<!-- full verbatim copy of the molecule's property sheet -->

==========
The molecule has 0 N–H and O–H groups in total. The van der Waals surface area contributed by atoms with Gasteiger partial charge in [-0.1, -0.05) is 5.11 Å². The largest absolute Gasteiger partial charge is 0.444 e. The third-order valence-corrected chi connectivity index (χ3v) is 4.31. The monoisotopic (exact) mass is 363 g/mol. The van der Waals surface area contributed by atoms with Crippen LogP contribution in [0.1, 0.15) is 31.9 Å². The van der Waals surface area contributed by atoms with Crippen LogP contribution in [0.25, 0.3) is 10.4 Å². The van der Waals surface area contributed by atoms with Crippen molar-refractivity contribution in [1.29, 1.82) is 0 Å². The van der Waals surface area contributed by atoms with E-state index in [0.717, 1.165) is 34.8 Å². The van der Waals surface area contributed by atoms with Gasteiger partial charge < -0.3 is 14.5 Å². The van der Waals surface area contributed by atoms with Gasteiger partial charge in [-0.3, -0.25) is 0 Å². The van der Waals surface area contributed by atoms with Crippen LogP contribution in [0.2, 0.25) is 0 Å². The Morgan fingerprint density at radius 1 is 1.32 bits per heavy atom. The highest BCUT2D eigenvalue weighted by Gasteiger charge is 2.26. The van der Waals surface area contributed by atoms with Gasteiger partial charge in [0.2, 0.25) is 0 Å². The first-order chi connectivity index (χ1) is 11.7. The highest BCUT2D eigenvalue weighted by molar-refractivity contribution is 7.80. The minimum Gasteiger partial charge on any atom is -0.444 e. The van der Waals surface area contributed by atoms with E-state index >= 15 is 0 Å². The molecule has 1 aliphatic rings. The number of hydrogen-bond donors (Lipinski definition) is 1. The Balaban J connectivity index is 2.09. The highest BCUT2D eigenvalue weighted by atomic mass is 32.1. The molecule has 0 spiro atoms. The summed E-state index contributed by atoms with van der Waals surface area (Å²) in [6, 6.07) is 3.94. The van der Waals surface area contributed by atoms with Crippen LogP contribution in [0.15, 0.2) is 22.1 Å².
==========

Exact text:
The molecule has 0 N–H and O–H groups in total. The van der Waals surface area contributed by atoms with Gasteiger partial charge in [-0.1, -0.05) is 5.11 Å². The largest absolute Gasteiger partial charge is 0.444 e. The third-order valence-corrected chi connectivity index (χ3v) is 4.31. The monoisotopic (exact) mass is 363 g/mol. The van der Waals surface area contributed by atoms with Crippen LogP contribution in [0.1, 0.15) is 31.9 Å². The van der Waals surface area contributed by atoms with Crippen LogP contribution in [0.25, 0.3) is 10.4 Å². The van der Waals surface area contributed by atoms with Crippen molar-refractivity contribution in [1.29, 1.82) is 0 Å². The van der Waals surface area contributed by atoms with E-state index in [0.717, 1.165) is 34.8 Å². The van der Waals surface area contributed by atoms with Gasteiger partial charge < -0.3 is 14.5 Å². The van der Waals surface area contributed by atoms with Gasteiger partial charge in [-0.3, -0.25) is 0 Å². The van der Waals surface area contributed by atoms with Crippen LogP contribution in [0.2, 0.25) is 0 Å². The Morgan fingerprint density at radius 1 is 1.32 bits per heavy atom. The highest BCUT2D eigenvalue weighted by Gasteiger charge is 2.26. The van der Waals surface area contributed by atoms with Gasteiger partial charge in [0.2, 0.25) is 0 Å². The first-order chi connectivity index (χ1) is 11.7. The highest BCUT2D eigenvalue weighted by molar-refractivity contribution is 7.80. The minimum Gasteiger partial charge on any atom is -0.444 e. The van der Waals surface area contributed by atoms with E-state index >= 15 is 0 Å². The molecule has 1 aliphatic rings. The number of hydrogen-bond donors (Lipinski definition) is 1. The Balaban J connectivity index is 2.09. The highest BCUT2D eigenvalue weighted by atomic mass is 32.1. The molecule has 0 spiro atoms. The summed E-state index contributed by atoms with van der Waals surface area (Å²) in [6, 6.07) is 3.94. The van der Waals surface area contributed by atoms with Crippen LogP contribution in [0.15, 0.2) is 22.1 Å².